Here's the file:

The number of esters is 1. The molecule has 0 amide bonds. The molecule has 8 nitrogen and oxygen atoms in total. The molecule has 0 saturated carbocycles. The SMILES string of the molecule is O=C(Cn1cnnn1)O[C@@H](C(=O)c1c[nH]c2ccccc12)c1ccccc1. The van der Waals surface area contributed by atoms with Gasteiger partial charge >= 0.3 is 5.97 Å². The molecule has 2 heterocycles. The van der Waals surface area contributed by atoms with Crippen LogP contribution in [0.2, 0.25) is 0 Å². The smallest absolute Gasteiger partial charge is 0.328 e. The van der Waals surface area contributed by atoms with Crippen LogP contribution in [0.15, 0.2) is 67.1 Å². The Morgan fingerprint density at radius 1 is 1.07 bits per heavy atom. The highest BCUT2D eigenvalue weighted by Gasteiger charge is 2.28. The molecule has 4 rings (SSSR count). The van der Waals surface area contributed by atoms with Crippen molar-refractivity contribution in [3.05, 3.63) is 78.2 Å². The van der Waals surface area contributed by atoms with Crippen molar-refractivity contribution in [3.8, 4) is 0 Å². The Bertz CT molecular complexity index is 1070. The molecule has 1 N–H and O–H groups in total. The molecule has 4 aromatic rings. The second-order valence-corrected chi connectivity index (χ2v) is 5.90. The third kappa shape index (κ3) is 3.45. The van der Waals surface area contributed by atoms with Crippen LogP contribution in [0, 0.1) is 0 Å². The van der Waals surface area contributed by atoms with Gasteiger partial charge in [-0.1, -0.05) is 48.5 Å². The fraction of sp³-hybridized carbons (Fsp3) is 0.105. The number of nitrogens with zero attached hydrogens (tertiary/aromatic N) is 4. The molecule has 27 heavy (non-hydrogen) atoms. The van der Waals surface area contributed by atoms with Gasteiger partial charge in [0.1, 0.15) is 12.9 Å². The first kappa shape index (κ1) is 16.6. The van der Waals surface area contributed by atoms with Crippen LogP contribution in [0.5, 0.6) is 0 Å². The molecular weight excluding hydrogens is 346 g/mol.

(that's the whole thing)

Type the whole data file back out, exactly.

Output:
The number of esters is 1. The molecule has 0 amide bonds. The molecule has 8 nitrogen and oxygen atoms in total. The molecule has 0 saturated carbocycles. The SMILES string of the molecule is O=C(Cn1cnnn1)O[C@@H](C(=O)c1c[nH]c2ccccc12)c1ccccc1. The van der Waals surface area contributed by atoms with Gasteiger partial charge >= 0.3 is 5.97 Å². The molecule has 2 heterocycles. The van der Waals surface area contributed by atoms with Crippen LogP contribution in [0.2, 0.25) is 0 Å². The smallest absolute Gasteiger partial charge is 0.328 e. The van der Waals surface area contributed by atoms with Crippen LogP contribution in [0.15, 0.2) is 67.1 Å². The Morgan fingerprint density at radius 1 is 1.07 bits per heavy atom. The highest BCUT2D eigenvalue weighted by Gasteiger charge is 2.28. The molecule has 4 rings (SSSR count). The van der Waals surface area contributed by atoms with Crippen molar-refractivity contribution in [3.05, 3.63) is 78.2 Å². The van der Waals surface area contributed by atoms with Crippen molar-refractivity contribution in [3.8, 4) is 0 Å². The Bertz CT molecular complexity index is 1070. The molecule has 1 N–H and O–H groups in total. The molecule has 4 aromatic rings. The second-order valence-corrected chi connectivity index (χ2v) is 5.90. The third kappa shape index (κ3) is 3.45. The van der Waals surface area contributed by atoms with Crippen LogP contribution in [0, 0.1) is 0 Å². The van der Waals surface area contributed by atoms with Gasteiger partial charge in [-0.1, -0.05) is 48.5 Å². The fraction of sp³-hybridized carbons (Fsp3) is 0.105. The number of nitrogens with zero attached hydrogens (tertiary/aromatic N) is 4. The molecule has 27 heavy (non-hydrogen) atoms. The van der Waals surface area contributed by atoms with Gasteiger partial charge in [0.1, 0.15) is 12.9 Å². The first kappa shape index (κ1) is 16.6. The van der Waals surface area contributed by atoms with Crippen LogP contribution in [0.5, 0.6) is 0 Å². The molecular weight excluding hydrogens is 346 g/mol.